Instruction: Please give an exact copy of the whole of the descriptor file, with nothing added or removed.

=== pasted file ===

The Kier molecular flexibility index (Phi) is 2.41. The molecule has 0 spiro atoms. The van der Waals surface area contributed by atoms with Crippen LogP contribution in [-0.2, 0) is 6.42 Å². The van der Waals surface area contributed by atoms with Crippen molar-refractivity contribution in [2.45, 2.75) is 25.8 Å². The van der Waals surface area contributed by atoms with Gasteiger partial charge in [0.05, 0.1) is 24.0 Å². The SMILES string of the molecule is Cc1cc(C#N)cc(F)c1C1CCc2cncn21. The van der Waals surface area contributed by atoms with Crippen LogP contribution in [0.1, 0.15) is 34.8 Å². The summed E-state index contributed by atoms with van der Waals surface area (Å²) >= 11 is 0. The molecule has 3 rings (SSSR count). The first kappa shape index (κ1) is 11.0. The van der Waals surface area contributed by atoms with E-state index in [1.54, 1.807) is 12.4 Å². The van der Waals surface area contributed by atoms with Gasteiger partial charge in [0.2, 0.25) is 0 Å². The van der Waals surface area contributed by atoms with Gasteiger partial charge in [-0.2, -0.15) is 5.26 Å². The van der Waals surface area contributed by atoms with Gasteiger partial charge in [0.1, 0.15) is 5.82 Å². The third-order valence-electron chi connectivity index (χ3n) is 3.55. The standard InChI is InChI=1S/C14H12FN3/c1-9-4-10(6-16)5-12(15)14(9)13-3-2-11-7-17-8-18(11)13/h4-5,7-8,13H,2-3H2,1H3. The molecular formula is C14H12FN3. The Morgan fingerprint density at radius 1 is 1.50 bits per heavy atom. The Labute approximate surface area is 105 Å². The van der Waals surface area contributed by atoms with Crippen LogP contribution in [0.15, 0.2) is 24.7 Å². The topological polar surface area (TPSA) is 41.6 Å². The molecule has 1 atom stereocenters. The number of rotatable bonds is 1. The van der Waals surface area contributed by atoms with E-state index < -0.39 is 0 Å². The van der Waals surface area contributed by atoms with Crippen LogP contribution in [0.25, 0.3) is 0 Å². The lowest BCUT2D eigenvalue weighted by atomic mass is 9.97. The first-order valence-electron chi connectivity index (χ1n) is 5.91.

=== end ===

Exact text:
The Kier molecular flexibility index (Phi) is 2.41. The molecule has 0 spiro atoms. The van der Waals surface area contributed by atoms with Crippen LogP contribution in [-0.2, 0) is 6.42 Å². The van der Waals surface area contributed by atoms with Crippen molar-refractivity contribution in [2.45, 2.75) is 25.8 Å². The van der Waals surface area contributed by atoms with Gasteiger partial charge in [0.05, 0.1) is 24.0 Å². The SMILES string of the molecule is Cc1cc(C#N)cc(F)c1C1CCc2cncn21. The van der Waals surface area contributed by atoms with Crippen LogP contribution in [0.1, 0.15) is 34.8 Å². The summed E-state index contributed by atoms with van der Waals surface area (Å²) >= 11 is 0. The molecule has 3 rings (SSSR count). The first kappa shape index (κ1) is 11.0. The van der Waals surface area contributed by atoms with E-state index in [1.54, 1.807) is 12.4 Å². The van der Waals surface area contributed by atoms with Gasteiger partial charge in [0.2, 0.25) is 0 Å². The van der Waals surface area contributed by atoms with Gasteiger partial charge in [-0.2, -0.15) is 5.26 Å². The van der Waals surface area contributed by atoms with Gasteiger partial charge in [0.1, 0.15) is 5.82 Å². The third-order valence-electron chi connectivity index (χ3n) is 3.55. The standard InChI is InChI=1S/C14H12FN3/c1-9-4-10(6-16)5-12(15)14(9)13-3-2-11-7-17-8-18(11)13/h4-5,7-8,13H,2-3H2,1H3. The molecular formula is C14H12FN3. The Morgan fingerprint density at radius 1 is 1.50 bits per heavy atom. The Labute approximate surface area is 105 Å². The van der Waals surface area contributed by atoms with Crippen LogP contribution in [0.15, 0.2) is 24.7 Å². The topological polar surface area (TPSA) is 41.6 Å². The molecule has 1 atom stereocenters. The number of rotatable bonds is 1. The van der Waals surface area contributed by atoms with E-state index < -0.39 is 0 Å². The van der Waals surface area contributed by atoms with Crippen LogP contribution in [0.25, 0.3) is 0 Å². The lowest BCUT2D eigenvalue weighted by atomic mass is 9.97. The first-order valence-electron chi connectivity index (χ1n) is 5.91.